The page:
How to Protect Wallpaper
wallpaper with a rolled edge image by Cherry-Merry from Fotolia.com
Wallpaper developed a poor reputation after its use in the 1970s, but these days it is making a comeback. Thanks to companies like Design Your Wall Inc. and other designer wallpaper sellers, wallpaper is becoming a preferred option to painting as a way to add style to any room in a house.
Protecting that wallpaper so it will last is something every homeowner wishes to do.
Lay a plastic covering all over the floor in the room where you are going to protect the wallpaper. Tape to the baseboards of the walls if necessary to keep from slipping. This will protect your floor or carpet from stains.
- Wallpaper developed a poor reputation after its use in the 1970s, but these days it is making a comeback.
- Lay a plastic covering all over the floor in the room where you are going to protect the wallpaper.
Use painters tape to protect edges of the ceiling or wall that are not covered in wallpaper. Apply the tape to the corners of the wall around the paper so excess varnish is not splattered against walls without wallpaper.
Apply two coats of polyvinyl varnish on the wallpaper using a paintbrush or paint roller. Because the varnish will dry clear and roll patterns will not be visible, using a paint roller will save you considerable time. Use thin coats to avoid globs of varnish rolling down the wall. Polyvinyl varnish can be purchased at any home improvement store, but you should always make sure to buy an interior varnish. Exterior varnishes are for protecting outdoor structures, such as decks.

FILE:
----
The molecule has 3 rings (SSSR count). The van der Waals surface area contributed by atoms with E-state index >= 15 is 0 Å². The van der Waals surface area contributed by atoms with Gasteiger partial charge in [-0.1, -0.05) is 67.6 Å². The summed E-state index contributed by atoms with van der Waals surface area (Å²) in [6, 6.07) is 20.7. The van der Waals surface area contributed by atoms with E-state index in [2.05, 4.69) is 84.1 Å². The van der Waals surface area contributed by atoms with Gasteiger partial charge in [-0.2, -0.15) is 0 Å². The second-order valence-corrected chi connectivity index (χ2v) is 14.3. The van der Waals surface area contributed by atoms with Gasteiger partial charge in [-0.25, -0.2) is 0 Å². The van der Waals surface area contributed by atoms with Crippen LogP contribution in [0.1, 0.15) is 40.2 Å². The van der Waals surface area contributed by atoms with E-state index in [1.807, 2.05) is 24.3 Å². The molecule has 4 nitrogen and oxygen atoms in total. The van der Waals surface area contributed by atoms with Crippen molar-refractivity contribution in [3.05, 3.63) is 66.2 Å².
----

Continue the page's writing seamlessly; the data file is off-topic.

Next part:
Make sure varnish is fully dry before removing floor covering and painters tape.
- Many wallpapers come with protection already over the designs. Ask your vendor if your wallpaper is protected before going through the hassle of painting varnish over it.
- Some varnishes in liquid form may give off fumes. Make sure to open all windows in the painting area for proper ventilation. Stop if you feel light-headed.
- Varnish will protect the wallpaper from liquid messes and small water damage, but it is not designed to shield wallpaper from major damage, such as the impact of thrown objects.
Bailey Richert is a 2010 graduate of Rensselaer Polytechnic Institute with a dual bachelor's degree in environmental engineering and hydrogeology, as well as a master's degree in systems engineering. After several years in the environmental consulting industry, she is now attending MIT for graduate school. An accomplished traveler, she has visited 23 countries and published her first book about international travel in 2014.